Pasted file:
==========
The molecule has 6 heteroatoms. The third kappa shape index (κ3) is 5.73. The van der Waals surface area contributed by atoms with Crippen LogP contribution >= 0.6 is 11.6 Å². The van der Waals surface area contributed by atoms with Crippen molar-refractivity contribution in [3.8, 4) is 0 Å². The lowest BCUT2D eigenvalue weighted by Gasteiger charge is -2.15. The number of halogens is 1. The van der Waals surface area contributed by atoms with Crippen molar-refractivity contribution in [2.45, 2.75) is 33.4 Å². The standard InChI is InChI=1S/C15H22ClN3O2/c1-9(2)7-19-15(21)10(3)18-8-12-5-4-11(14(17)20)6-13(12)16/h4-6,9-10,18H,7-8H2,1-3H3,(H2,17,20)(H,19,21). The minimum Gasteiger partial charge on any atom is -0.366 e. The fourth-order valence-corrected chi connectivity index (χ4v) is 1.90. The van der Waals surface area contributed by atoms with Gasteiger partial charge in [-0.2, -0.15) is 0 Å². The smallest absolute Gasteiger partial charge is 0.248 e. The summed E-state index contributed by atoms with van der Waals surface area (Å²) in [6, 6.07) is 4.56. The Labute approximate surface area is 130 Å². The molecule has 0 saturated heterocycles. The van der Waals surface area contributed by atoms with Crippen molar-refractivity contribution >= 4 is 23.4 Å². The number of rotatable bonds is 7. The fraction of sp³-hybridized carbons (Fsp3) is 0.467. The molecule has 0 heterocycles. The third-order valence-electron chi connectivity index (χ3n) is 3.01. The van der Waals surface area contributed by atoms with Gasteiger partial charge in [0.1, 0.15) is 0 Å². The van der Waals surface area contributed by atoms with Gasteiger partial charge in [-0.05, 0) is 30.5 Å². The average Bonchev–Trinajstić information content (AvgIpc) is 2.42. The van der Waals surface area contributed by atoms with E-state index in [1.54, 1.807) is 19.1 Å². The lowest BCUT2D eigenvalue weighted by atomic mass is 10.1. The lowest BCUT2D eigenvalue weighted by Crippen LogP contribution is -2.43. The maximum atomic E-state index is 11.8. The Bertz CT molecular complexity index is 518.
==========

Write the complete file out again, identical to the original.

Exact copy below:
The molecule has 6 heteroatoms. The third kappa shape index (κ3) is 5.73. The van der Waals surface area contributed by atoms with Crippen LogP contribution >= 0.6 is 11.6 Å². The van der Waals surface area contributed by atoms with Crippen molar-refractivity contribution in [3.8, 4) is 0 Å². The lowest BCUT2D eigenvalue weighted by Gasteiger charge is -2.15. The number of halogens is 1. The van der Waals surface area contributed by atoms with Crippen molar-refractivity contribution in [2.45, 2.75) is 33.4 Å². The standard InChI is InChI=1S/C15H22ClN3O2/c1-9(2)7-19-15(21)10(3)18-8-12-5-4-11(14(17)20)6-13(12)16/h4-6,9-10,18H,7-8H2,1-3H3,(H2,17,20)(H,19,21). The minimum Gasteiger partial charge on any atom is -0.366 e. The fourth-order valence-corrected chi connectivity index (χ4v) is 1.90. The van der Waals surface area contributed by atoms with Gasteiger partial charge in [-0.2, -0.15) is 0 Å². The smallest absolute Gasteiger partial charge is 0.248 e. The summed E-state index contributed by atoms with van der Waals surface area (Å²) in [6, 6.07) is 4.56. The Labute approximate surface area is 130 Å². The molecule has 0 saturated heterocycles. The van der Waals surface area contributed by atoms with Crippen molar-refractivity contribution >= 4 is 23.4 Å². The number of rotatable bonds is 7. The fraction of sp³-hybridized carbons (Fsp3) is 0.467. The molecule has 0 heterocycles. The third-order valence-electron chi connectivity index (χ3n) is 3.01. The van der Waals surface area contributed by atoms with Gasteiger partial charge in [0.1, 0.15) is 0 Å². The van der Waals surface area contributed by atoms with Gasteiger partial charge in [-0.05, 0) is 30.5 Å². The average Bonchev–Trinajstić information content (AvgIpc) is 2.42. The van der Waals surface area contributed by atoms with E-state index in [1.54, 1.807) is 19.1 Å². The lowest BCUT2D eigenvalue weighted by atomic mass is 10.1. The lowest BCUT2D eigenvalue weighted by Crippen LogP contribution is -2.43. The maximum atomic E-state index is 11.8. The Bertz CT molecular complexity index is 518.